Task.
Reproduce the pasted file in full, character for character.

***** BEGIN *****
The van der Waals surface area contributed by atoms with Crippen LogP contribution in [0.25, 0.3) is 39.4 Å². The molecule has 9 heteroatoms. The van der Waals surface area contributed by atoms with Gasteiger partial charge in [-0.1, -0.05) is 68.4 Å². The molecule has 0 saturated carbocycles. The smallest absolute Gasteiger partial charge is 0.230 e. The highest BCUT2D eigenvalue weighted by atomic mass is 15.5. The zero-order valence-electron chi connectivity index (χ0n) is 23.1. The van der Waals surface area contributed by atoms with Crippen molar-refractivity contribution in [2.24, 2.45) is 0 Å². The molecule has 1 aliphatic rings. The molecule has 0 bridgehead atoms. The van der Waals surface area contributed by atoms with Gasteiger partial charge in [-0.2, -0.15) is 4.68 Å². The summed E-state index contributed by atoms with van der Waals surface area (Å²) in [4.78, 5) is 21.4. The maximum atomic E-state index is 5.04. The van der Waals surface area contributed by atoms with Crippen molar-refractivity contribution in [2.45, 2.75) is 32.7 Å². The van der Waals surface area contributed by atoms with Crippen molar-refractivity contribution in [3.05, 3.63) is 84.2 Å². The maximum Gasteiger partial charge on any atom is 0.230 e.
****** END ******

The van der Waals surface area contributed by atoms with Crippen LogP contribution in [0.25, 0.3) is 39.4 Å². The molecule has 9 heteroatoms. The van der Waals surface area contributed by atoms with Gasteiger partial charge in [-0.1, -0.05) is 68.4 Å². The molecule has 0 saturated carbocycles. The smallest absolute Gasteiger partial charge is 0.230 e. The highest BCUT2D eigenvalue weighted by atomic mass is 15.5. The zero-order valence-electron chi connectivity index (χ0n) is 23.1. The van der Waals surface area contributed by atoms with Crippen molar-refractivity contribution in [2.24, 2.45) is 0 Å². The molecule has 1 aliphatic rings. The molecule has 0 bridgehead atoms. The van der Waals surface area contributed by atoms with Gasteiger partial charge in [-0.2, -0.15) is 4.68 Å². The summed E-state index contributed by atoms with van der Waals surface area (Å²) in [4.78, 5) is 21.4. The maximum atomic E-state index is 5.04. The van der Waals surface area contributed by atoms with Crippen molar-refractivity contribution in [2.45, 2.75) is 32.7 Å². The van der Waals surface area contributed by atoms with Crippen molar-refractivity contribution in [3.05, 3.63) is 84.2 Å². The maximum Gasteiger partial charge on any atom is 0.230 e.